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Lethbridge Herald Newspaper Archives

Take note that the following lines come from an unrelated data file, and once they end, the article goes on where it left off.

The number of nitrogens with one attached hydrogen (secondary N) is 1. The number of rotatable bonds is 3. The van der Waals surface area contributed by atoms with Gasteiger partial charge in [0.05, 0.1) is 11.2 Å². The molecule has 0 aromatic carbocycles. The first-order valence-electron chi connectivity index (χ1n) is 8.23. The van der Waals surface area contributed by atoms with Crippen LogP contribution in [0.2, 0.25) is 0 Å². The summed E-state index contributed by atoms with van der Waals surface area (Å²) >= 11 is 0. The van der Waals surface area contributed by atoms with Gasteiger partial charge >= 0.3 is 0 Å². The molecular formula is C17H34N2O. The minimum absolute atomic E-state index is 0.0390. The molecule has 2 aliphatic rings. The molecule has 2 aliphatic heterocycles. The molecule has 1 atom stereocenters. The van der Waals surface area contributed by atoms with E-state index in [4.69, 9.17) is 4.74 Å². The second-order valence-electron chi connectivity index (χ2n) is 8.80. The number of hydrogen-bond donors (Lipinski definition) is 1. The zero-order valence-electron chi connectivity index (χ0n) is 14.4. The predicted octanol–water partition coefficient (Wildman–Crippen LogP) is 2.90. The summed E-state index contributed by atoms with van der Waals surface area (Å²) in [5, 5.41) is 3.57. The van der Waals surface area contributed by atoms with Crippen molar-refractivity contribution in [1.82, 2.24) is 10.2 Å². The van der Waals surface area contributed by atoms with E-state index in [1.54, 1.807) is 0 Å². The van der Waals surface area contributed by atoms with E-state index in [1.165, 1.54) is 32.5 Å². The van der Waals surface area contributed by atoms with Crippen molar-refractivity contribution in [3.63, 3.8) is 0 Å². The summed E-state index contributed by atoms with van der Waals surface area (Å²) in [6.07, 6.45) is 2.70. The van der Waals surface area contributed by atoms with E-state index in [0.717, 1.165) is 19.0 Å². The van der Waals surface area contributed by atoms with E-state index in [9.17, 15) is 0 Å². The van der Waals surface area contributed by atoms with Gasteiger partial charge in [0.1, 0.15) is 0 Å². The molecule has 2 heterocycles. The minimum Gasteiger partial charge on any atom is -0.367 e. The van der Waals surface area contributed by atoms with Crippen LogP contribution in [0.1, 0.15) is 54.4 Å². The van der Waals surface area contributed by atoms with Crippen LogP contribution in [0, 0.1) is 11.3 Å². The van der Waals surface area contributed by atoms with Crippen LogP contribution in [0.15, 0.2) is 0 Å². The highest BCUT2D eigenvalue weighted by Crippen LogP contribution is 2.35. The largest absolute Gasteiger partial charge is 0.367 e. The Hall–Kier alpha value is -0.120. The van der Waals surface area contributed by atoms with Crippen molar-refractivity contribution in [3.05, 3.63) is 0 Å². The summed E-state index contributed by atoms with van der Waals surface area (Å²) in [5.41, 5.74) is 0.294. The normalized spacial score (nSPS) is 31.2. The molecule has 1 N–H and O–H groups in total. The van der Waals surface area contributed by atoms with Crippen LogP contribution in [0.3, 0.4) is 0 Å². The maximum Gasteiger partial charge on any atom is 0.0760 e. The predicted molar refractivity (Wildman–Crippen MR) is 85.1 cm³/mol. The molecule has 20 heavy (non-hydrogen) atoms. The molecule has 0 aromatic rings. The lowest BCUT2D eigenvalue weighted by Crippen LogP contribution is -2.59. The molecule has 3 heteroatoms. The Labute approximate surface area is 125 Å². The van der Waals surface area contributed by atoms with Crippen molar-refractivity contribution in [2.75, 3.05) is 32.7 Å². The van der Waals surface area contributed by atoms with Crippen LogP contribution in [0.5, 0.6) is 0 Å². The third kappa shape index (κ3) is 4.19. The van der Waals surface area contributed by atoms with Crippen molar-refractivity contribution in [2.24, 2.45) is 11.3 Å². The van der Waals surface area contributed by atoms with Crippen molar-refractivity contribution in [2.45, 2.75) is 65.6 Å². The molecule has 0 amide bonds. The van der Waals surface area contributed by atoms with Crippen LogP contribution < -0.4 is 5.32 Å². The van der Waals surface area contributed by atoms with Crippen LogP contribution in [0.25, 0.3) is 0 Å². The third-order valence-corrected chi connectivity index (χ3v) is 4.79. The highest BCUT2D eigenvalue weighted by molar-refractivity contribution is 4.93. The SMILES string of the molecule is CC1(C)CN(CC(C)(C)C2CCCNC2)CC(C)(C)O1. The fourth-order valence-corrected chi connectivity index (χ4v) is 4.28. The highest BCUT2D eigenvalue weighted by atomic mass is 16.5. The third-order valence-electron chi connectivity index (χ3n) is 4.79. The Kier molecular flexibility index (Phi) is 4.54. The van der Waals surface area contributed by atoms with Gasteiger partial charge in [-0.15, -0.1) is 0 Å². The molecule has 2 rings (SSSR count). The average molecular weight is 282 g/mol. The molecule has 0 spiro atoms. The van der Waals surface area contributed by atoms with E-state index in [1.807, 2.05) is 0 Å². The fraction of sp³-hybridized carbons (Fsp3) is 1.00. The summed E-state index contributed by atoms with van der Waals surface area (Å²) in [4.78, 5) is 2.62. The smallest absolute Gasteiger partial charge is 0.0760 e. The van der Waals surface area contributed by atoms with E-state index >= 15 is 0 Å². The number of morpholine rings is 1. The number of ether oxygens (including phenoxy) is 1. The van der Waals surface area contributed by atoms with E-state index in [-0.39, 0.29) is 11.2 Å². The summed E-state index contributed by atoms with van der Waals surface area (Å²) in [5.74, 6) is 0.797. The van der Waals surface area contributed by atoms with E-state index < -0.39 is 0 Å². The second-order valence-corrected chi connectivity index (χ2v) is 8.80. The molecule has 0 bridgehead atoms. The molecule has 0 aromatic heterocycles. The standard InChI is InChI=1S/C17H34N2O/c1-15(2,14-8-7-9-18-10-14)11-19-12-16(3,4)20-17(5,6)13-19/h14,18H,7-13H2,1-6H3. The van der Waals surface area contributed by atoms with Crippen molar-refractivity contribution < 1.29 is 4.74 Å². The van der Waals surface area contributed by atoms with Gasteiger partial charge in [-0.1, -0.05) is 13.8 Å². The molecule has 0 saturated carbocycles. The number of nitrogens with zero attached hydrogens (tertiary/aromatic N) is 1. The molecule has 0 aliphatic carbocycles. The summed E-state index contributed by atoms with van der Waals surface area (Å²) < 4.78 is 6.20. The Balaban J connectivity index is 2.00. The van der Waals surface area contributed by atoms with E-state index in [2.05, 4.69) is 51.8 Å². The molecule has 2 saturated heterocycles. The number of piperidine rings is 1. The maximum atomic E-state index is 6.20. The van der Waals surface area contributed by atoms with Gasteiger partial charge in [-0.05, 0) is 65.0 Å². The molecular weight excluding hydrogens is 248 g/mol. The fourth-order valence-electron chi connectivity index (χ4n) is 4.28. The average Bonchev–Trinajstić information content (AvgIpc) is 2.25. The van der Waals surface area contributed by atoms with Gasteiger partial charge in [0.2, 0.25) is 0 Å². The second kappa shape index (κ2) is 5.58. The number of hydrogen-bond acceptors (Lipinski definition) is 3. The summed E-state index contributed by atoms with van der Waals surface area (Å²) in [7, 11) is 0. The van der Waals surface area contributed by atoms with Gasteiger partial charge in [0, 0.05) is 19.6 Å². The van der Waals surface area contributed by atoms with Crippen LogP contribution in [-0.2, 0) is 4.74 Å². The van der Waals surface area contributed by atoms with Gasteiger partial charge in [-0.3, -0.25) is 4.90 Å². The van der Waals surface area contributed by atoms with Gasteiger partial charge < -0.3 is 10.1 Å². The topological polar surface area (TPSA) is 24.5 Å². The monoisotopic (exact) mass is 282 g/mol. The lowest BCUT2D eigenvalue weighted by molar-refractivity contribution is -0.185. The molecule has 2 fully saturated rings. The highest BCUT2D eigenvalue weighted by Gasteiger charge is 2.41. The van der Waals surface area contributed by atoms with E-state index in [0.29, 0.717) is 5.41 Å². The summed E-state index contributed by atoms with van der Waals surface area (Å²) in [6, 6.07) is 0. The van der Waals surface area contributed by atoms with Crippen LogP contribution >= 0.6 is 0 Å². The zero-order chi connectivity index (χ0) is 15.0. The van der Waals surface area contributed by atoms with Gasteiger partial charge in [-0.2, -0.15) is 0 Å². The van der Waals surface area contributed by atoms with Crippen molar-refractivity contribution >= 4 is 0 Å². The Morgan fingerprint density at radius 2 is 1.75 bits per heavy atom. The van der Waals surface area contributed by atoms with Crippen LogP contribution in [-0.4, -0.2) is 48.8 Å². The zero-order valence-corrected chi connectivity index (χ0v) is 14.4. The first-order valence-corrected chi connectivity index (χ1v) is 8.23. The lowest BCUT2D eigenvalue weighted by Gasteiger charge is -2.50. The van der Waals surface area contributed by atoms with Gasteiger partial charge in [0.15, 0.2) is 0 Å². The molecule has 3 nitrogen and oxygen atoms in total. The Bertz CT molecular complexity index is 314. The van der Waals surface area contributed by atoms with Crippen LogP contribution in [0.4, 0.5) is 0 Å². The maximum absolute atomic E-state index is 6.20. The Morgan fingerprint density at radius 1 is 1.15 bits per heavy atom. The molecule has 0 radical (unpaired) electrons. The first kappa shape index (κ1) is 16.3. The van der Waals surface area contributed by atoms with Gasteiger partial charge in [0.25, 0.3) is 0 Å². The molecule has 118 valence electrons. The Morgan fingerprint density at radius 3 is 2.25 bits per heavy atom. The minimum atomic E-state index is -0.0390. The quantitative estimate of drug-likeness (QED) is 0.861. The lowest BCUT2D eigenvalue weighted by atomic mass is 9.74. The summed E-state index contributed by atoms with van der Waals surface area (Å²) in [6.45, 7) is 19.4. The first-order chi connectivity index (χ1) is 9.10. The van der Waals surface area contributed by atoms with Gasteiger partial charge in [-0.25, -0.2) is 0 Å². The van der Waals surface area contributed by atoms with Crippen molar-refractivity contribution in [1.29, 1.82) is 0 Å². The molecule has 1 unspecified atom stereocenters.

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Lethbridge Daily Herald, The (Newspaper) - August 5, 1911, Lethbridge, Alberta Satnrrtay, .mn. TTIR LKTHRRinGE DAILY MAGIC BA.KI N G CONTAINS NO ALUM BIG MORMON EXCURSION "A" train of five coaches arrived in Sterling .at 10 o'clock1 this morning from .Sail; Lake City, carrying sever- al excursionists1 from. Utah anil points to tlic'Various Mor- mon settlements along, the line of the A. H. WARMER DAYS NEEDED FOR CROPS (Continued from Front Pagt.) that there Is only one case of hull coming late In August, most of the serious damage hy.hail -being, done from the 20th to the last of July. graves danger of hailstorms seems, therefore, to be past for the sea- sou. Black fust has been reported from nany sections of, Manitoba and Sas- tatchewan. This enemy of the crops isually follows'too much rain. How- ever, so far this season there has; not been a single instance of black rust MINERS TURN DOWN THE AWARD (Continued from Front Page-) Cards Ion imported 'in Southern 'Alberta, ami it is stated on good authority that there 'After ;i short stop at .Stirling, the train proceeded the towns to the west. A t each slu tion, Rayin ond, Magralh and Hardston, large num- tiers alighted from the cars, weary fron- their tiresome ride, hut happy Io .meet their relatives-and Is nothing to fear fiom this source In this district. Given warm, dry weather, then, the farmers may be sure of a fine yioli this year, --While it is true that som> cutting was done as early as July, 22 it is1 well "known that this' is mucl earlier fhan is usual in Southern Al friends, and to sue with their own Iherta. The general date for Imrves eyes the wonderful country known ;is Southern Alberta. The object of the excursion is to fivn people a chance of visiting their relatives in Canada, and to advertise the country. Much good will doubt- less result from the excursion. In ]lnfi> aml should even years past, inany of'these temporary I better for the rains of the past week yisitors have become so impressed I Winter wheat in the'other districts with the country', and climate -that -and the spring; wh'eai and oat crop is the last week of August and tin first couple of weeks' in September Tliis year should prove no exception Some winter wheat .is rea'dy to cu now, in districts, where it was affect ed by the early June drouth. -Tt is not being injured, however, by stand 'tJiey have remained to homes. make ill be cut- In about tw.o the weather clears. These crops will yield no to the estimate, which has been placed on them by excursion this year will ex- tend over a period of six weeks, at expertB, Thjrty to thirty-five fhe end of which time they are ex- Ll8 for the wheat crops, and close to pscted to embark for the return ,trip, 'seventy 'bushels for theoat crop' is 'No doubt the excursion will be "pro- looked for. Flax "this" year'is belter (liictive of an .inestimable amount of than ever -before, and H Is generally good in the way of advertising the CEMENT WALKS VOTE IN MAGRATH Hagrath, Aug. rate- payers are to have a chance to vote on the long-deferred question Of cement sidewalks in a couple of weeks. A 'bylaw purpose of. borrowing .money to, build sidewalks will be In- produced at a special meeting of the council, which1 will .probably be held on aidnflay1 'evening. The question has been brongljt jip sevcraJ times; bejng the background; ea-ch time, but there arc men -behind .tt now "who are determined to IIHVB cement sidewalks, and 418 the people have been waiting Tor a chance to TO fee their sentiments in favor of the schema, we are reasonably certain of having cement walks In Ihe very near ".future. Harvesting started In this district the first of the week, but owing to ,the_wet weather which prevails, very little has as yet; .The crop will be a-record one, and nearly all rwdy to cut. of the Garden City are not going to stop at sidewalks, but must have electric lights. At the last meeting, of the City Council, the Works .and Property Committee were appointed to meet representatives of Magrath Coal Co., Immediately, and what terms the company will (rive the town. The Magrath Coal Co. Making the town a very reason stated that the 1911. season has been ideal for flax. It should yield in the neighborhood of twenty bushels to the acre, while a fifteen ;bushel' crop Is considered good In Alberta. The one thing feared now probably, is frost, and there arc very few cases on record where frost has done any serious damage in the-month of Aug- ust CARDSTON NOTES Cardston, Aug. much wet. weather to suit us has the ex- perience this week, but norharm can result if frost does not follow. Th late grains, especially spring whea and, oats, are making' growth, as this storm Is quite wild, an It, Has not been 'continuous: Paving operations liave'been delaj ed.'and also building operations whor not under cover. The new homes of C. B. Snow an .las. H. Anderson are aesum Ing shape, and the' roof 'of each wil be completed soon. .They are botl on Lyman street or Tabernacle ave ne. The Sponccr block ii up one storey, and wlilbe-the fines business block in town. The south end will receive a .great impetus from this fine building......... The Utah excursionists are expect ed in today. A large miriibcr are, boo) ed to Cardston. Serirfal peo pie will meet tlig Train' at Coutts, Jos Y. Card being among the number. N. Ross who Is locating here a-s a teacher of music, Is expecting his mother, Mrs. Phoebe Beatie, io arrive with the excursionists this evening. Whit Next? Now as to what is likely to he done towards a settlement I really couldn't say. 1 am satisfied myself that the strike is in u l-eUer posi- tion as far as the miners are con- curm'd Ibis iimming than it lias ever been. The men and (lie membors of (he executive know exactly where iliey stand, and are therefore in a position to proceed with mi intelli- gent HiidersUmiiiig of what tlip men really want in the matter. Here is the way tins miners look at it. The business men of the general public have raised the prices of the com- modities which we need in our every- day life. Flour winch, is manufactur- ed-from grain "grown here costs one dollar a sack" nfore than it did cieht years ago, when all our flour had to shipped in from the east. All oth- ;r commodities have risen in propor- tion. are compelled to pay these Jriees therefore we must have bet- ter wages The public can readily sec and Hie public, which, forces .us to pay these prices should back us up in Ibis fight. The only" way out of the difficulty now is for the, ojicrators to come down off their high perch, anil agrct to meet us with tlic Macleod anrf Carter reports 'as the outside bases for an agreement.' Until this is dona the strike, as far as the miners are concerned, will go on, and it will go in the same quiet manner which has marked this strike as being one of thf most quietly conducted in the history of the Labor movement any- where in the world. No Voting in "the Pass Fernie, Aug. is no balloi being taken here today and every- thing is as -quiet as a Sunday after- noon, f The. Hosmer and Michel camps are doing the same. No tidings have reached here as to the voting in any of the outside districts, and it is not probable that any definite informal ion as to how any of the locals liavu voted will reach" here until late tonight. The.failure to vote by ballot here ind the oilier camps which have fol- lowed the same course, will destrov _AT WhfflHeJook'fniit-a-tivts' SHAMI.V.ONT., Sept. 1910, "You certainly huve the Urcntett discovered Headache Cure in the world. Ilufore "Fmil-Mivcs" canio More the public, I suffered from Head- ttchfs caused by Stomndt Disorders. "One of your travellers called on me when. I hfid one of my raging aches HIH! lia'l my almost raw from external appiicntioiis. "I tinted to sec any person coining imp store (much a commercial traveller) and 1 told very cnrtly that I bad n headache he insisted oo my 'I 'did so, with what I would call amazing results. They completely cured me aim since then (nearly sir years ago) it is only necessary for me to take occasionally to preserve me in my present pood health. I was 65 years old yesterday and have been n general store keeper at the above address for twenty- five WM flTT As Mr. Pitt says "FniH-a-tives" is the greatest headache cure in the world. Pe'alers everywhere have "Fruit-a- tives" at 500. a box, 6 for or trial sir.e, 250. or sent on receipt of price bjr Fruit-a-tives Limited, Ottawa. Airs. Webster, of who was ......_.. struck 'by a bullet while passing the able offer, and there is little but rifle range, has been awarded what town will accept !t. Jdflmagea, 4 irown. Cal.arv. the effect of whatever result may be obtained in other parts of-the dis- trict, anil leave matters in a very unsatisfactory condition. The opinion of ninny of the outside vaU'hcrs of the progress of tlie con- lict is generally adverse to the stand ;akei; here in not executing tlie call or u ballot'Upon-the proposed agree- upiit along tin? lines of the Gordon .and. it is to. prejudice .lie miners' action in the eyes of the mhlic. However just or otherwise he opinion way seem, it remains 3 act that there is a wide-spread o pin- on Jn the ,minds of the public that a ecret ballot is the only way to get t the real sentiment, of the miners the failure to take such a vote will be set down as an indication tltaL those who are opposing the proV position of Chairman Gordon, arfe afraid of a secret ballot. This may not be strictly but it Js he.liev- cd by very many people and it would seem a tactical blunder io have turn- WAS BROTHER OF RAYMOND MAN Raymond, Aug. Teton Peak Chronicle, published at St. Anthony, daiio, has. come into the hands of the Herald reporter ami in it is an ac- count ot the murder, of David S. Neil, Jfother of our townsman, J. M. The late Mr.'as a teacher, a jnuinate of the State University of and also farmed 200 acres of rrlgated land at Darby, Idaho. H that-Mr. Neal had gone out to let the water from a ditch, onto a part of his land, when a'neighbor, El- lington iSmith, came up and accused him of stealing his water. Mr. Neal answered that .he was using his own water, whereupon Smith raised a 40-82 calibre Winchester rjfle which he had n his hands ami pointing it at Mr. Neal fired witbo.ut further ceremony; (lie first ball entering the right arm ahout half way between the shoulder and elbow. Neal fell into the ditch over which he was working and Smith fired a second shot cutting off. the top SAYS HERRON MAY NOT RUN Kaymoml, Aug. Motel liny, inoiiil aliollcred three members ot Pur- llamont last night. They wore J. Woolf, .M. A. for Cardnton: A. J. Me Leiui, M. A. tor Lellibrldgo, and J. W. Glomilnnlng, M. L. A. Tor N'anton. Mr. Woolf and Mr McLean were here on political business, and wore driv- en illy Dr. Keillor to inspect a piece cr road southeast oE Raymond, which thb Bohrnstadj Farming Co. are ask- ing to have repaired, so that the Brain they are now delivering from tholr Co-oi) farm to Wells' Siding ami lining may be marketed at Raymond When the members returned they as- sured the-Herald reporter that the roadway referred to would be fixed in ime to move this year's crop from the southeastern part of the Raymond district. Mr. Woolf leaves for Cardston to- night where he expects to be busy with meetings .-throughout his constit- icnoy from now till election day. Mr. McLean left this morning for Taber, but will return for the Ray-: mond meeting tomorrow fSaturday) ight. when Ihe organization will be completed and delegates appointed or the Lethbridge convention on ugust 10. Mr. Glendinning was here in the In- eresta of the P. Burns Co., but at iinch with the Raymond correapond- nt today, he Innc-hed on matters polit 3al In hla constituency. Mr. Glendin-. ing is of-opinion that John Herron, f. P., will again be named for Conser- ative candidate, but. believes he will ot accept it, and even if he does that his defeat in Macleod constituency will be certain. The name of Dr. War nock, ,M. L. A. for Plncher Creek, has j been freely mentioned as the Liber-1 al candidate, and Mr. Glendinning be-i Heves him to 'be the strongest man possible for the office. The Nanton j member also stated that there was no doubt as to the majority of the Mac-! leod constituents favoring reciprocity, j Will Be Turned Down I Calgary, Aug. is openly stated here today that John Herron will be refused the nomination in Macleod, on account of 'his stand on reciproc- ity. The. convention'; which is to toe held at Maclecd, on August 10, prom- ises to be the sceqe of a lively scrap of the ear and passing- through the head from right to left. After the shooting Smith got. his mail at the postoffice and walked home. It is thought that he had contemplated the act for some time. The late Mr. Neal leaves a wife and five children, the eldest seven, the youngest year. The funeral was ed clown tlie proposition to vote by bailot. The report received from Corn in last night, stating that after the ballot bad been taken resulting in a majority vote to remain at work, another vote was taken, after explanations to some of the foreign speaking element, who, it- is was j 4 claimed, did not understand the i'a-' uirr, of the ballot they had seems not to be confirmed by a ate v.-irc received here today at .ioon. Tin's telegram, sent in answer to an inquiry by wire, stated that the men were still at work at noon I.Q- tlay. At this writing nothing more has! of the largest ever witnessed In the dis- trict. The Herald reporter joins with the Raymond public in extending sym- pathy to Mr. J. M. Neal and family. BENNETT WILL- RUN ntiuiiiiig uiurt: uiiK >eon heard from that Ciimp, and il is I t ufcrred that work is going along un-j i Itf nl-nmlnilU. HTlin f m.n.. ..1. _ Calgary, Aug. no definite announcement has been made, it is generally ac- cepted here that R. B. Bennett the Conservative can- didate for Calgary. Interview- ed in Toronto last night, Ben- nett was non-committal, but the impression seems to pre- vail that he will run. iilerrupleclly. Whatever the result of today's balloting in other locals, the effect will hf: ncgn Lived to a onsid- crable exlcnl by the failure to vole y tile locals thai, have abstained rom casliug Iheir ballots, and as miicafeii in these dispatches lays ago, the district vote may prove abortive, so far as arriving at auv 'imlini; settlement of the dispute Is onccrncil. Wlial tlic licit turn of the vllccl will bring is licyontl cou- icturc, but the siluation al Jorbin i bciuj; watched with much nlcrest. all and it may lie ;liat he camp near llio backbone o( the ontinenl, will prove to lie the i.lrn- point of the contest. The si.v-year-old daughter of Uahs. avltz had her rishl log severad by a lowing machine lit Lobo, Ont. Heavy hail storms have completely lined a largo section of the Niagara rult district. Everything is destroy- John Rickey, of Clarendon, Fron- wanted for abusing his wife, poison on tho approach of a con- able. PBBIFIEDJS BLOOD Dr. Mone's Indian Moot Mr. SOfM When tTie of tW nad skm ctofftd the blood quickly beooroet impure ud frequently sores break out over the body. The way to heal them, u Mr. Richard Wilson, who near London, pot., fovod, to purify tbc Mood, "For time I bud IB ft tow, fcncd condition. My appetitt fefl ind 1 won began to luffet from mdi- tiop. Quite a number of tont mid blotches formed all vm my Am. I tried merlicine for the blood uved puny of ointments, but without results. What was wanted wt> th crouch of the blood, wad I looked about in vain for vedt- dnc that would accomplish At Dr. Mone'f India! Root wm brought to my notice, ud they tt moat WMdetful nMjktftM I hftn known. My Uooi wna furi- In THT ihert tim. form ttwM Vj Miration vuisbM. They atwnyi a in toy hoow maA an looked upon u tlie family Dr. Morse's Indian Root PUli tdtoaiH tbc iviteia thorouchly. M4 tar a. BARNEY NEWS A meeting- of the farmers in the vi ciriJtj- was held on Friday afternoon at Jlr. for tho purposi of discussing vays anti means o supplying water for the engine of thi threshing machines that threshers in this locality. Mr. Domay, Mr. Gopelnnd and Mr Outfield went to Taber this week to bring back their new binders. O. Schleidler has returned from Missouri. Lovina Brooks has 160 ac- res broken, and Is now having it disc- ed. Rev. ,T ;K. Barker and Aaron Domay were Tnber visitors this week. Rose Plain school opened again on Monday, after two weeks vacation. Miss TAW t her has returned from Lethhridge, and is again .busy teach- ing the Httle ones of the dlstricr. We have two or three hail- storms lately, font we are glad to re- port no damage has been done tn the grain, which is in. first class condi- tion. -Most of the farmers expect to commence cutting within a week. 'Mr. Longacre and Mr. Higglns have their new sepnrntor, and expect to do a good deal of threshing in this vic- inity. Mr. Donrny and Mr. Grundstrom are building Mr. Best's new house for him After Supper Sale 7.30 to 10 p.m. 50 Jardiniere Stands Regular 1.50 and to-night 95c and 25 Boot Black Stands Just the thing needed for keep- ing polish and brushes in, and on. Regular to shine shoes 1.10, to-night 75c Bawden Bros. Lethbridge's Greatest Home Furnishers Hull Block 3rd Ave. S. F. Bibby, Dundai, Ont., Who Made the Highest Score for Mac- kinnon Cup at Bisley CAMPAIGN NOTES The Brantford Liberals will meet in convention on August 12. Lloyd Har- ris, the sitting member, will probably be re-nominated. A. H. Clarke, who has represented South since 190-1, ha-3 accepted nomination for re-election. His'Con- servative opponent is Dr. Krcd Parke. Major of Sumnicrside, P. K. I., refused the Libers! nomination for his home constituency. .The offer was wired to him at "Winnipeg, where he, wu on business; He .says Ills busi- ness will not allow him to accept. The local Conservatives had a rally list night at their committee rponis. and brief addresses were given by C. Ives, A. E. Dunlop, -B. C. 'SIcKenv.le and B. A. Cunningham. 44444 4 PREMIER SIFTON 4 REMAINS SILENT 4 Ottawa, Aug. Slfton, Interviewed here, refus- to talk politics. He would say 4 nothing about the Olelchen by-., 4 election, and refused to state r or not he would take part In the Federal'elections. 4444 4 44 44444 ESTIMATE OF WESTERN GRAIN CROP MADE Aug. a careful analysis of reports from over two hundred and twenty correspondents in the provinces of Alberta, Saskat- chewan and Manitoba, the Commercial will tomorrow publish in -its annual crop ic port an estimate of the grain as follows: Wheat, oats, barley, flax, total grain bush- els. CARDSTON STRONG FOR RECIPROCITY Cardston, Aug. are be- ing circulated for the Liberals of thta district to meet on Monday evening at 8.30, in the Assembly Hull here, to elect delegates to attend the Conven- tion to be held at Lethbridge for the purpose of nominating the Liberal can dfdate in this riding. The outlook for a good solid .Vote hare on the reciprocity imue IB very promising as nine out of every ten men are in favor'of it with both handa Only the official, oC GonMnftltvM by inheritance, are against it. One of .the loading lights, and a very man, who hw alwaya voted, the Conservative ticket, was remark the other day, tnat no matter who the Conservatives nom inated, and despite the strength of the present M. P., he was for reciprocity, and he could not ace how Western peo pie, if they consulted their own In- terests, could entertain any other view. It will fake a man of even stronger personality than -Mr. Magrath to over- come the feeling in favor of reciproc- itr in this district. The issue is too clearly defined for very much wool, nulling, or for personal magnetism to offset the decided views of the maj- ority of the electorate here: The govcinmenl is calling for ten- ters Tor the extension of.the Inter- colonial from Dartmouth, N. S., Halifax to Guysboro. COWL- BRAND SECRET PROCESS GOODS II CARBON 6 Cuhon Blnck Elutli ELASTIC PAII khso'titely wMcrnroof prcpurnti ctukllv itop IcaU in roofa of CAKBON OIL Woiira, l ;